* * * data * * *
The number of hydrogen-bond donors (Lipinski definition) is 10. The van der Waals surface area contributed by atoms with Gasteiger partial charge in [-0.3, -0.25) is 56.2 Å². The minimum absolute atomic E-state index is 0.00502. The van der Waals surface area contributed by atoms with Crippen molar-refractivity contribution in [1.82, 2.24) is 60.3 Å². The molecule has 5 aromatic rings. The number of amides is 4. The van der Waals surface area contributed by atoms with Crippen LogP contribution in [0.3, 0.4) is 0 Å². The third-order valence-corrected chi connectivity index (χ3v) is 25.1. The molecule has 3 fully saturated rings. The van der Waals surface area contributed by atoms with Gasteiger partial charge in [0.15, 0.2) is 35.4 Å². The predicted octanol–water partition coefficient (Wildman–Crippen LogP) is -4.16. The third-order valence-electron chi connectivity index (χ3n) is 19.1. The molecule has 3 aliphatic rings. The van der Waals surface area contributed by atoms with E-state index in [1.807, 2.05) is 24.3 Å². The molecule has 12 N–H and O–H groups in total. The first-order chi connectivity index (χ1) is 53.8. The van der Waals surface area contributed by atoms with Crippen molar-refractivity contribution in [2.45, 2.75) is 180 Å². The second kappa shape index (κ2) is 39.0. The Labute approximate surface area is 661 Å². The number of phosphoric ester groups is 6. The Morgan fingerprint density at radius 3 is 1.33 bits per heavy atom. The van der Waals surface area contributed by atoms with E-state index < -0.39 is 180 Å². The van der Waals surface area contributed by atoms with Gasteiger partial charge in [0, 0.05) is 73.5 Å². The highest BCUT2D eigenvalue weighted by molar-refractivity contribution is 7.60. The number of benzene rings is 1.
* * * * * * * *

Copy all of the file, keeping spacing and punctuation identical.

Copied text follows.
The number of hydrogen-bond donors (Lipinski definition) is 10. The van der Waals surface area contributed by atoms with Gasteiger partial charge in [-0.3, -0.25) is 56.2 Å². The minimum absolute atomic E-state index is 0.00502. The van der Waals surface area contributed by atoms with Crippen molar-refractivity contribution in [1.82, 2.24) is 60.3 Å². The molecule has 5 aromatic rings. The number of amides is 4. The van der Waals surface area contributed by atoms with Crippen LogP contribution in [0.3, 0.4) is 0 Å². The third-order valence-corrected chi connectivity index (χ3v) is 25.1. The molecule has 3 fully saturated rings. The van der Waals surface area contributed by atoms with Gasteiger partial charge in [0.15, 0.2) is 35.4 Å². The predicted octanol–water partition coefficient (Wildman–Crippen LogP) is -4.16. The third-order valence-electron chi connectivity index (χ3n) is 19.1. The molecule has 3 aliphatic rings. The van der Waals surface area contributed by atoms with E-state index in [1.807, 2.05) is 24.3 Å². The molecule has 12 N–H and O–H groups in total. The first-order chi connectivity index (χ1) is 53.8. The van der Waals surface area contributed by atoms with Crippen molar-refractivity contribution in [2.45, 2.75) is 180 Å². The second kappa shape index (κ2) is 39.0. The Labute approximate surface area is 661 Å². The number of phosphoric ester groups is 6. The Morgan fingerprint density at radius 3 is 1.33 bits per heavy atom. The van der Waals surface area contributed by atoms with E-state index < -0.39 is 180 Å². The van der Waals surface area contributed by atoms with Gasteiger partial charge in [0, 0.05) is 73.5 Å². The highest BCUT2D eigenvalue weighted by molar-refractivity contribution is 7.60. The number of benzene rings is 1.